Enhancing the ‘big screen’ entertainment experience through a new generation of information systems for cinemas
Touch sensor specialist Zytronic has, thanks to its patented Projected Capacitive Touch Sensor Technology (PCT™), been contracted to participate in yet another interactive digital signage project where long term operation must be assured. The Tyneside-based company has collaborated with Harp Visual Communications on the development of a series of very large format touch-operated display units for use in cinema foyers.
The dynamic interactive units produced by Harp will run the latest film trailers and advertisements, replacing conventional posters and cardboard promotional materials with a far more exciting, visually-pleasing alternative. Built-in proximity sensors trigger each unit to start showing highlights from upcoming blockbusters via high definition graphic imagery as cinema goers walk past. Each eye-catching 55-inch diagonal, touch-enabled LCD can be used to enter competitions, sign up for newsletters, or even play games related to upcoming releases. The units are already seeing widespread uptake, with 30 recently installed at Cineworld complexes around the UK plus further installations planned at Vue and Odeon venues in the coming months.
The size and public siting of the units, demanded a very particular touchscreen solution that was both scalable to very large sizes, customisable in lower volumes and capable of dealing with potentially rough treatment on a daily basis - as a result Harp worked closely with Zytronic, who designed a bespoke, screen-printed 55-inch ZYTOUCH® laminated sensor to ensure the highest levels of impact resistance and form the interactive front face for the units. This was complemented by the use of Zytronic’s ZXY100 128-channel high performance touch controller, which allows pinpoint accuracy and rapid responsiveness to be achieved, as well as offering provision for gesture recognition if needed – so that the swipes, flicks, zooms, which users of smartphones and tablet PCs will be familiar with can be supported.
The proprietary PCT sensing structure utilises an XY grid of micro-fine copper capacitors (just 10 µm thick) directly deposited and embedded within a laminated substrate. This substrate can be made of thick toughened glass itself or placed behind a further protective overlay (of either glass or polycarbonate) with total front face thicknesses of over 10 mm possible - resulting in very strong levels of impact resistance. As the touch sensing array is totally isolated from the external environment it has far greater longevity than conventional touch sensor technologies, such as resistive and surface capacitive which rely on relatively weak conductive front coatings. Furthermore, PCT sensors eliminate the need for bezels or frames surrounding the active area of the touchscreen, and if combined with optional screen-printed glass substrates can enable the sleek, edge-to-edge glass fronted designs of the latest handheld consumer devices to be brought to hard working self-service display installations.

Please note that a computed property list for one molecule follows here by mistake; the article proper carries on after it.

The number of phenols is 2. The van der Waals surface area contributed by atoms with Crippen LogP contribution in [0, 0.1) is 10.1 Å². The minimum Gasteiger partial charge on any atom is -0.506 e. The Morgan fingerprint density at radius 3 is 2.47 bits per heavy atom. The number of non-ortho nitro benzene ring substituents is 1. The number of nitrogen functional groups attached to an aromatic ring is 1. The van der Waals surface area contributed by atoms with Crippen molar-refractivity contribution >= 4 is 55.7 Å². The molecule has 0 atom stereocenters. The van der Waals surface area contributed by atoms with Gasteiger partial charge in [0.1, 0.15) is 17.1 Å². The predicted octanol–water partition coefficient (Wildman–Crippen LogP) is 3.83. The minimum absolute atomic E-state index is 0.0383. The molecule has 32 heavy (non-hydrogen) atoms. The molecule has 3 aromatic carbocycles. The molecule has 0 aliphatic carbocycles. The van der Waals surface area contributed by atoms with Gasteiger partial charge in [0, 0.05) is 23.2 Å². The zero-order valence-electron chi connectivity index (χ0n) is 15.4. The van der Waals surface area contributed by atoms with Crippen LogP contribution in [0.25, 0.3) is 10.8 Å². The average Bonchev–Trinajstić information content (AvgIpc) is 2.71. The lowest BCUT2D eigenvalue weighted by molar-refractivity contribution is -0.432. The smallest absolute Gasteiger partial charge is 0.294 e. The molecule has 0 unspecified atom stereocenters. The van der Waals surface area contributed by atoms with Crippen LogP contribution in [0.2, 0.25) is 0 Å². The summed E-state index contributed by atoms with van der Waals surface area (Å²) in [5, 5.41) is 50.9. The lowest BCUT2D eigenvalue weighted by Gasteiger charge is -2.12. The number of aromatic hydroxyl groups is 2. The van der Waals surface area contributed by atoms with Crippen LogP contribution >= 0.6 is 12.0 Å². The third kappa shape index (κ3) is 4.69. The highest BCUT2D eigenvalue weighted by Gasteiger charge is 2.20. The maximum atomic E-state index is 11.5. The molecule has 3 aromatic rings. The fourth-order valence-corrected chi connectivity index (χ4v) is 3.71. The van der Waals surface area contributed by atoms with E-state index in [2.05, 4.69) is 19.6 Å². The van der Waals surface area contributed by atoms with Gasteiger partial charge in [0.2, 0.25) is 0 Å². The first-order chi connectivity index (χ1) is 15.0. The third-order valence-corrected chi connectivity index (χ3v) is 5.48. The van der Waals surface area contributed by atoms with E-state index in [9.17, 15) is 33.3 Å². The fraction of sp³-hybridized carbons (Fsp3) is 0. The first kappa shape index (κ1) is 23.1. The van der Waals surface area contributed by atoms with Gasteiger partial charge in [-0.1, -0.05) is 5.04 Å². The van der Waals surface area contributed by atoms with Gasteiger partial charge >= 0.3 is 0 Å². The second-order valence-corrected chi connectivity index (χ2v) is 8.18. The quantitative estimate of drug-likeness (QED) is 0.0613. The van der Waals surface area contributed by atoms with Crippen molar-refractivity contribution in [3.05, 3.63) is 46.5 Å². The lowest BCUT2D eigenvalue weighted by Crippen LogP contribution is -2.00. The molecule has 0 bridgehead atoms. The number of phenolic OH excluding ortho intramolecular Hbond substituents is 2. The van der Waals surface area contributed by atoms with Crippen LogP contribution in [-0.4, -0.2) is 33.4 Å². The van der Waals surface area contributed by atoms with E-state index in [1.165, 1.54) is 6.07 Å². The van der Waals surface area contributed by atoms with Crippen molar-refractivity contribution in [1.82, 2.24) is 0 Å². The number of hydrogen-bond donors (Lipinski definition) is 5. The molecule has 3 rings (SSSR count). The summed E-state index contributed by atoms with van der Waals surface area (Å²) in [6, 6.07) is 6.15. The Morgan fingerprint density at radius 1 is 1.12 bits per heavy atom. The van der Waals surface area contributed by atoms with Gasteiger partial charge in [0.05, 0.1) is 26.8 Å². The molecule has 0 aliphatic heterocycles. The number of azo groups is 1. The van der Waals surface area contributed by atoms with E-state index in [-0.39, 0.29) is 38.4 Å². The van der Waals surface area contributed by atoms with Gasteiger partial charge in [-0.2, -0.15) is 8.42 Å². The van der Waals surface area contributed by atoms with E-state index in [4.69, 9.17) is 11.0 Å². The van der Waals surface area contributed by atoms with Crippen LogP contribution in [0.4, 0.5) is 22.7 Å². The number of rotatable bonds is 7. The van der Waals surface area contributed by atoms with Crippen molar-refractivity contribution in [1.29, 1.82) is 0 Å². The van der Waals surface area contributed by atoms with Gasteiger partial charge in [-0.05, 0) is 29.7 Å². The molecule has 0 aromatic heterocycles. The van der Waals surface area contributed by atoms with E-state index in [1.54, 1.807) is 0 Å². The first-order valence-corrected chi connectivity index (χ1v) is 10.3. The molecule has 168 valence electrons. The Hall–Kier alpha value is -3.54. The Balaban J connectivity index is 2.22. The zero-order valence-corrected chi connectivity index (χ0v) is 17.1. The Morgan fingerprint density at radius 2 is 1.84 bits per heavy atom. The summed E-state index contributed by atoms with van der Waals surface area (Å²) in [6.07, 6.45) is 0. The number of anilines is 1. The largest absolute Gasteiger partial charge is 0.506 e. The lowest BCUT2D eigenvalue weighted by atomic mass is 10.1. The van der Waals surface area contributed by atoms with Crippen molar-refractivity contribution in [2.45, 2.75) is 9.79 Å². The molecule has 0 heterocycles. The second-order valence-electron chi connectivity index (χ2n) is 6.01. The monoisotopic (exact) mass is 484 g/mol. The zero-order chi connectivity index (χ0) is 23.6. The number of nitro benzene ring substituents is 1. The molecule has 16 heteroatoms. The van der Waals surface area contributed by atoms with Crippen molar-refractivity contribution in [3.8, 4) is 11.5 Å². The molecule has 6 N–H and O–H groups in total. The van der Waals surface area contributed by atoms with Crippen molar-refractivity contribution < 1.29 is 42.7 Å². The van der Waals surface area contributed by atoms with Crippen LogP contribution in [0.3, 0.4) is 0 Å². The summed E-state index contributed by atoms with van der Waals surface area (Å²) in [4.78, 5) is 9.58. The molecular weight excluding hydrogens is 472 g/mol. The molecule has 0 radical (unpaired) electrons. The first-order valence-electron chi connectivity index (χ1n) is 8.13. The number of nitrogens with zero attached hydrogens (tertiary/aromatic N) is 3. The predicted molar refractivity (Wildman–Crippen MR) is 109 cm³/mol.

“The almost continuous use that these units are expected to receive over their operational lifespan means they need to exhibit resilience to many different forms of mechanical stress,” states Adrian Gould, Director at Harp Visual Communications. “The key differentiator for us was the robustness that Zytronic’s touch sensing technology could offer. We have worked with the company of several projects over the last few years and have seen first-hand how much more resistant to damage its touch sensors are compared to competing products and how this translates into lower system maintenance costs.”
“Harp required these 55-inch interactive display/touchscreen assemblies to combine high levels of sensitivity with a rugged and attractive all-glass front design. It was a very challenging brief, which would have been beyond the capabilities of other touch technologies.” Ian Crosby, Sales & Marketing Director for Zytronic, states. “PCT has proven its value by enabling designers of self-service systems to bring interactivity to the most demanding environments for over a decade. I’m delighted that Harp has specified this technology in order to enhance movie fans’ enjoyment.”